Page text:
• If you are 18 or older your parents will not be notified unless a life threatening circumstance requires it.

I am not yet 21 years old and had been drinking. Will this be held against me?

  • No. If you are the victim of a personal crime, neither police department, nor TAMUCT, will take punitive action against you because you were drinking underage.

Will the police make me do anything I don't want to do, or make decisions for me?

  • The survivor always retains the right to decide whether she or he wants to proceed with a criminal prosecution. It is the policy our department that victims make personal decisions for themselves during an investigation.
  • Victims work directly with an investigator, who will answer questions and provide information to help them make informed decisions.
  • Although the progress of the investigation depends almost entirely on the victim, the police will only make decisions for victims who are unable to make them for themselves (such as a victim suffering from serious injuries).

When is a Timely Warning issued?

  • The Warrior Shield system is designed to give students a timely notification of crimes and to heighten safety awareness as well as to seek information that will lead to an arrest and conviction of the perpetrator when violent crimes against persons or major crimes against property have occurred.
  • TAMUCT will issue a Warrior Shield when a crime is reported to TAMUCT Department of Public Safety or other law enforcement agencies that represents a threat to the safety of members of the university community.
  • Every attempt will be made to distribute a timely warning soon after the incident is reported; however, the release of the timely warning is subject to the availability of facts concerning the incident. Timely Warnings are distributed to students, faculty and staff, via e-mail, SMS text message, social media, and desktop notifications depending on the preference set by that person.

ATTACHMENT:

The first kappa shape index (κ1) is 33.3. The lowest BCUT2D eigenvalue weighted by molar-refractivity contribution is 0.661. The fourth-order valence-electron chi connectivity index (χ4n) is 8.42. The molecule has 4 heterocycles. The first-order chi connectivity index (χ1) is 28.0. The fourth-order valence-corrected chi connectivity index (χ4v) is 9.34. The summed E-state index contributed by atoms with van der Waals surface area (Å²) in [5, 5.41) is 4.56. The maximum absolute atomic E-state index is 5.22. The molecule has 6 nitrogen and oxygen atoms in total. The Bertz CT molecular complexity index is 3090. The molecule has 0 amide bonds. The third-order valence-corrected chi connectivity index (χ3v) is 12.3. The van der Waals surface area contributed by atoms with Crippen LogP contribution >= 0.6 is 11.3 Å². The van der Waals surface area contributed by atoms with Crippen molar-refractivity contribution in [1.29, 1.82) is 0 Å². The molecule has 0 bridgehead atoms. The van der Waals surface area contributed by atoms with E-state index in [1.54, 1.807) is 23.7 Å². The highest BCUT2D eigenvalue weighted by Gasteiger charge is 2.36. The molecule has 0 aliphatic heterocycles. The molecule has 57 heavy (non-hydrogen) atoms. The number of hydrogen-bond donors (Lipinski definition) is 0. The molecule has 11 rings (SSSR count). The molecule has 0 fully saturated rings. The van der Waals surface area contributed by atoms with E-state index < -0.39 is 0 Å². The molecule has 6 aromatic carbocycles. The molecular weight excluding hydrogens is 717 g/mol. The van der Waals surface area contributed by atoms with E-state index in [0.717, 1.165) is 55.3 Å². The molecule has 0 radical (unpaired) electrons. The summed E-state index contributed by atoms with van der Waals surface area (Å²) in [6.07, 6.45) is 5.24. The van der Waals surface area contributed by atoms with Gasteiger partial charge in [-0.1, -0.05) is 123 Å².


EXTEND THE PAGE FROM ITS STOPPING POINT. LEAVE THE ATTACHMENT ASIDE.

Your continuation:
Is there someone at the police department I can call if I have further questions or concerns?

  • Detective Dina Cerda
  • Sexual Assault and Family Violence Investigator
  • Email:
  • Phone: 254.501.5800
  • Room: FH 103

What can I do if someone I know has been sexually assaulted?

  • If you know someone who has been sexually assaulted you can be of help. In the aftermath of a sexual assault the victim may be experiencing fear, insecurity, frustration, and need care and support from others. You, as a friend (or spouse/partner or family member), can play an important role by providing reassurance and support.
  • Allow your friend to reflect upon what has happened and the feelings experienced, but do not press for details. Let her/him set the pace. Listening is one of the best things you can do at this time. In short, be a trusted friend.
  • You can be a valuable resource to your friend by seeking out and providing information that will assist in understanding available options. For example, you can let your friend know that reporting the rape and collecting evidence does not automatically lock her/him into pursuing prosecution of the offender. What it does do is assist the police in identifying the method and possible identity of the assailant.
  • Making the decision to report a sexual assault to the police and to undergo the subsequent processes of evidence collection and possible judicial proceedings will be very difficult for your friend. Although it is only natural that you will want to give advice, you must avoid trying to control the situation. A victim of sexual assault needs to regain control and must be allowed to make her/his own decisions.
  • Whatever decisions are made, your friend needs to know that she/he will not be judged, disapproved of, or rejected by you. The victim of sexual assault can suffer a significant degree of physical and emotional trauma both during and immediately following the rape that may remain for a long time. By being patient, supportive, and non-judgmental you can provide a safe and accepting climate into which your friend can release painful feelings.
Virtual Advisor